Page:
Some opposition political party leaders led by Morgan Tsvangirai of the opposition Movement for Democratic Change on Wednesday signed a document committing them to fighting for electoral reforms ahead of the 2018 election.
The document is dubbed National Electoral Reforms Agenda (NERA).
The parties that signed the document innclude the MDC led by Welshman Ncube, Zanu-Ndonga, Transform Zimbabwe, Zimbabwe United For Democracy, African Democratic Party and Progressive Democrats of Zimbabwe.
But many political parties including the National Constitutional Assembly, People's Democratic Party and ZAPU did not attend.
The absence of the majority of the opposition parties at the signing ceremony is according to some political analysts a sign of the growing fissures in those opposed to the ruling Zanu-PF party.
But the MDC-T is claiming that its pressure for reform is working as the Zimbabwe Electoral Commission (ZEC) has called all political parties for a crucial meeting Friday to discuss their concerns and come up with a strategic plan.
Efforts to get a comment from ZEC chairperson Rita Makarau were futile as her mobile phone went unanswered.
MDC-T spokesman Obert Gutu told Voice of America that reforms must be implemented ahead of the 2018 election.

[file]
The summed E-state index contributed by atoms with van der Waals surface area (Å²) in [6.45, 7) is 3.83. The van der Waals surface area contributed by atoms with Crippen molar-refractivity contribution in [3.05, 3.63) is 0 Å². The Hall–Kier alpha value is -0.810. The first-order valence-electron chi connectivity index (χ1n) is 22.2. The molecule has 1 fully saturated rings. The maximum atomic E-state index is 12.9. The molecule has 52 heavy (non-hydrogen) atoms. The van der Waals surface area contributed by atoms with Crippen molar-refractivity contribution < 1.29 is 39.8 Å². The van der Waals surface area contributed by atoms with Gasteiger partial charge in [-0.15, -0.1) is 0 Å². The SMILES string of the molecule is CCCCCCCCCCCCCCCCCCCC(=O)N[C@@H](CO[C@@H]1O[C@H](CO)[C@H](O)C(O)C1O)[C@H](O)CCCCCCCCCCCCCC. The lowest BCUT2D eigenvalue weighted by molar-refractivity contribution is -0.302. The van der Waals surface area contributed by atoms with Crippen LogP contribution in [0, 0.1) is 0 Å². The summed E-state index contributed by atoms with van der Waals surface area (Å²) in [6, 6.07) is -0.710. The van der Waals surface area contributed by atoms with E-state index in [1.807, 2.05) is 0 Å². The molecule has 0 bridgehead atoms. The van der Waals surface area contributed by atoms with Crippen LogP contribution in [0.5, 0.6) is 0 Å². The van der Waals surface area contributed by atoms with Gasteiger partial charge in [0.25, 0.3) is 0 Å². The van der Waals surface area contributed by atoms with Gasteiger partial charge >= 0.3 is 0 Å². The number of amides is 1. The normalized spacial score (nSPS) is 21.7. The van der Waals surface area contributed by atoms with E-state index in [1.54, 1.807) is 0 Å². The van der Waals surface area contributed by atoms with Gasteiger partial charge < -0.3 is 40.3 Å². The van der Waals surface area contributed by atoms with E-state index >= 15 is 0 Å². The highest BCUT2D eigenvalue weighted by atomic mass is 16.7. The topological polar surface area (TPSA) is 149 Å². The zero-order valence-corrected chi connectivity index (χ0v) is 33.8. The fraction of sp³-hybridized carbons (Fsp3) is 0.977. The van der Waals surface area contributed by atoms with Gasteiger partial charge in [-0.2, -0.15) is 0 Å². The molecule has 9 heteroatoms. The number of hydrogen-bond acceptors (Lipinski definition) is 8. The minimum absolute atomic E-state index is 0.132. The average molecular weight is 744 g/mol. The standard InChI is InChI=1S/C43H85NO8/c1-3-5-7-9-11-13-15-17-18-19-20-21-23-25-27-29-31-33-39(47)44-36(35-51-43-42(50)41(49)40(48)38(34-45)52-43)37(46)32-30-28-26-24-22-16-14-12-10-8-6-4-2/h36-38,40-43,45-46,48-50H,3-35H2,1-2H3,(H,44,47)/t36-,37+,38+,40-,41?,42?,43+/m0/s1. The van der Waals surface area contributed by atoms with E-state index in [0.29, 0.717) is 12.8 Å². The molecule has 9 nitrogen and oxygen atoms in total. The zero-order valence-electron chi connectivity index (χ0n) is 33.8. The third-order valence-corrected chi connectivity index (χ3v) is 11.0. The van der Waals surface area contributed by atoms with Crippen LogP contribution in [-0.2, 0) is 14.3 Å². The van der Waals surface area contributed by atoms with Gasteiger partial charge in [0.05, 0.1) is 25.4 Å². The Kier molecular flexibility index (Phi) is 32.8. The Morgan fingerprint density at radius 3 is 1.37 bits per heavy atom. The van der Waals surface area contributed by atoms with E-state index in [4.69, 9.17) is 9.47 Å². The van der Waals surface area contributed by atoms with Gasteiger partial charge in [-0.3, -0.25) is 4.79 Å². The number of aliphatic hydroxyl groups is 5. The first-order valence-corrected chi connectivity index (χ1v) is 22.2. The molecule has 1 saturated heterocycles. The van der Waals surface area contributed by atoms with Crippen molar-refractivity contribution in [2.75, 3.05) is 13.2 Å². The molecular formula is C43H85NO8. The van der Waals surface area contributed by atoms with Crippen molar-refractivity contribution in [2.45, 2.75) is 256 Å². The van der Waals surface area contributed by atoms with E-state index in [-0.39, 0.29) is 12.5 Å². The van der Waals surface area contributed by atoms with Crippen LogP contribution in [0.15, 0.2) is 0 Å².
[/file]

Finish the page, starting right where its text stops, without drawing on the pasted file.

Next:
The main opposition parties including the MDC-T have been boycotting by-elections citing lack of reforms.
Vice President Emmerson Mnangagwa has ruled out electoral reforms, telling opposition MDC-T leader Tsvangirai that Zanu PF will continue to rule while he "makes noise outside government".
"Zanu PF will not be moved by the reform mantra but will instead go ahead with the elections and will continue to rule forever," Mnangagwa told a campaign rally in Mutare in June.
For years, international observer groups have condemned Zimbabwe's elections. But Western countries and African countries have repeatedly exposed a deep divide in their reactions to the vote.
A host of European countries have decried Zimbabwe’s elections claiming that they are violent, chaotic and blatantly tilted in favor of the ruling Zanu-PF party.
But many African leaders have praised the elections, with the African Union observer missions calling them "transparent, credible, free and fair."
Analysts say some African leaders always support Mr. Mugabe regarded as a liberation hero, protecting their own undemocratic regimes and trying to maintain regional stability.
But they also criticized the West for ignoring the most flawed elections on the continent and focusing only on the vote in Harare allegedly because Mr. Mugabe seized land from the majority whites and resettled the majority blacks.